I started by making a few sketches, using the basic treadle-feeder concept. Since I'm using a pre-made metal box, I had to work the design around the box. I did this by just standing the metal box on its side on a piece of graph paper and tracing the outlines of the box and the lid, with the lid opened about as far as I thought it needed it to be for the hens to eat. From there, I played around a bit with various anchor points for the treadle pivot and where the lid attaches. I used a compass to figure out how each part would travel when the treadle moves, and I came up with something that looked like it had a good chance of working.

Note that it takes a lot more weight to get the lid to start opening than it does to keep it open. So you need to have enough leverage on the treadle to get the box to open, and enough weight on the lid to close it after the treadle is released. I used a piece of cork to limit how far the box opened, so there would still be enough weight on the lid to close it when the hen leaves. There was a lot of guesswork involved, and in the end I had to go back to the drawing board, as shown in the final step.

Step 3: Cut, File, Punch, and Drill Treadle Linkage

Picture of Cut, File, Punch, and Drill Treadle Linkage

Once the pieces were cut to length I taped them together, rounded the ends and filed them smooth, and punched and drilled the holes. I measured the distance between the drill holes from my drawing, (2-1/16-inches for the short links) and added 3/8-inch in length to each end of each piece. The arm pieces (long part of linkage) were 12-inches long, with holes drilled for the linkage 4-15/16 inches apart (adding 3/8-inch to the end that mates with the short link). I also drilled pairs of holes for the treads. [The length I chose was a bad guess.]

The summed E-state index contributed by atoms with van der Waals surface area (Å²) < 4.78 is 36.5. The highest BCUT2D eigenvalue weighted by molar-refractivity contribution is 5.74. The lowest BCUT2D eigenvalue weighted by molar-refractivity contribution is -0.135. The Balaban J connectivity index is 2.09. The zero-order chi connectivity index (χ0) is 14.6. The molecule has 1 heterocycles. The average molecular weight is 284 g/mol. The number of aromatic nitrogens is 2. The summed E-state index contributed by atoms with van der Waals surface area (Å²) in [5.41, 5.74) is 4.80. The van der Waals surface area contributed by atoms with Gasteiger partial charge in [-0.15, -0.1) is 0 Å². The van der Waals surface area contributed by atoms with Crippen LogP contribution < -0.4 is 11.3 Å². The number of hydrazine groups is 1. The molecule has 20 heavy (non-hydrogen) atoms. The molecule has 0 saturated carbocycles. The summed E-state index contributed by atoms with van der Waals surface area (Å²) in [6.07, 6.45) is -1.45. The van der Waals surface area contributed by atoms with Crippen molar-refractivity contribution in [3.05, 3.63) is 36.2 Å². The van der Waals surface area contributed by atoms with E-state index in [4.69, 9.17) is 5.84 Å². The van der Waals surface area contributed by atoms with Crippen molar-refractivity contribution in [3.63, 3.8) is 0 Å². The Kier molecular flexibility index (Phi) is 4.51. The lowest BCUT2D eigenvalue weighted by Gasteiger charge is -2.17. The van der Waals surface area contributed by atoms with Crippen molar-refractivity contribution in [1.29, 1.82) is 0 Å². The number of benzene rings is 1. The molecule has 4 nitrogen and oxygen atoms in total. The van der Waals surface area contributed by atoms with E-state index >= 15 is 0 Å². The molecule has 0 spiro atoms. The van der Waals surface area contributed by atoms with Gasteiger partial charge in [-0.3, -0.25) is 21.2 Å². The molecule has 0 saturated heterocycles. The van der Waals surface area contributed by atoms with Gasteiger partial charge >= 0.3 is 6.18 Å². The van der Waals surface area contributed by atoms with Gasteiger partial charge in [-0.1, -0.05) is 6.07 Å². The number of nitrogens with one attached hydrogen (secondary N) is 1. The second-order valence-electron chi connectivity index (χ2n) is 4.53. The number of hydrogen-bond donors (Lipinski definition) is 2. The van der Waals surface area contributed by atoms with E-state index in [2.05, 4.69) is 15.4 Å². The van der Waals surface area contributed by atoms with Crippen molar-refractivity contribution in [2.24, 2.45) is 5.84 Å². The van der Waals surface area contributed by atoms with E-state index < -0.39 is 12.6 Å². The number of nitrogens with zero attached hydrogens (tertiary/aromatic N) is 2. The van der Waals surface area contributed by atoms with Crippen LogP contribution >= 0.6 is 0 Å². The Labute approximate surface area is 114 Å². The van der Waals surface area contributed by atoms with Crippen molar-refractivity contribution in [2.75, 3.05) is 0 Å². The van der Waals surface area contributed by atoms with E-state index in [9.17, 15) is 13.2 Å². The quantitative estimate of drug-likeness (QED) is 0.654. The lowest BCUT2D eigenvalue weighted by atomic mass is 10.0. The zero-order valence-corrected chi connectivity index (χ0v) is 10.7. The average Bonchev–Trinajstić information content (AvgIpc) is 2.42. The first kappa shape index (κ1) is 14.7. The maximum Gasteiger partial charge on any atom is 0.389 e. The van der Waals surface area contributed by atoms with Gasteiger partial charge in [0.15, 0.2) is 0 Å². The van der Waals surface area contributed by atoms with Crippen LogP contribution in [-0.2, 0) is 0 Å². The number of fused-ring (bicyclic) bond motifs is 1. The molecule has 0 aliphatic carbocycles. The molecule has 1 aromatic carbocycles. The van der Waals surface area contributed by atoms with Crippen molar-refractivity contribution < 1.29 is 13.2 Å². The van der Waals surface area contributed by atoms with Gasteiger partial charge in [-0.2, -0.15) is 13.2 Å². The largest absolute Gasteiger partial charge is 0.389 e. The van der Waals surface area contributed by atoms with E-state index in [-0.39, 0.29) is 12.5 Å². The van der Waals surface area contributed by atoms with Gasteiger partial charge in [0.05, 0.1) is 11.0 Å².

De-burr the holes and do any finish sanding that's needed; you don't want any sharp edges. Then drill the corresponding holes in the box and the lid. I drilled the hole in the front of the box 1-1/8 above the bottom, and the hole in the lid at 1-1/4-inch from the back. Lastly, drill four holes in the bottom of the box (3/4-inch in from the sides) at each corner to attach the feeder to the base.

Now assemble the linkage. I put a regular nut with a lock washer on the bolts that attach to the metal box and snugged them down to keep the bolts tight to the box and the linkage square. Use the long bolt and spacer for the hole at the front of the box, and the flat-head bolts for the holes in the lid and for the linkage. At the place where the bolt attaches through the side of the lid, the bolt hits against the top edge of the box and prevents it from closing. I bent the edge of the box inward with vise grips so the bolt could clear the side of the box when the lid closes. I think it would have been a good idea to grind down the bolt head to make it easier to fit between the lid and the box. Bending the sides put some added strain on the front of the box, so what used to be a straight edge across the front, is now bowed outward, slightly. I just bent this back in with my hands, being careful not to bend the box too much.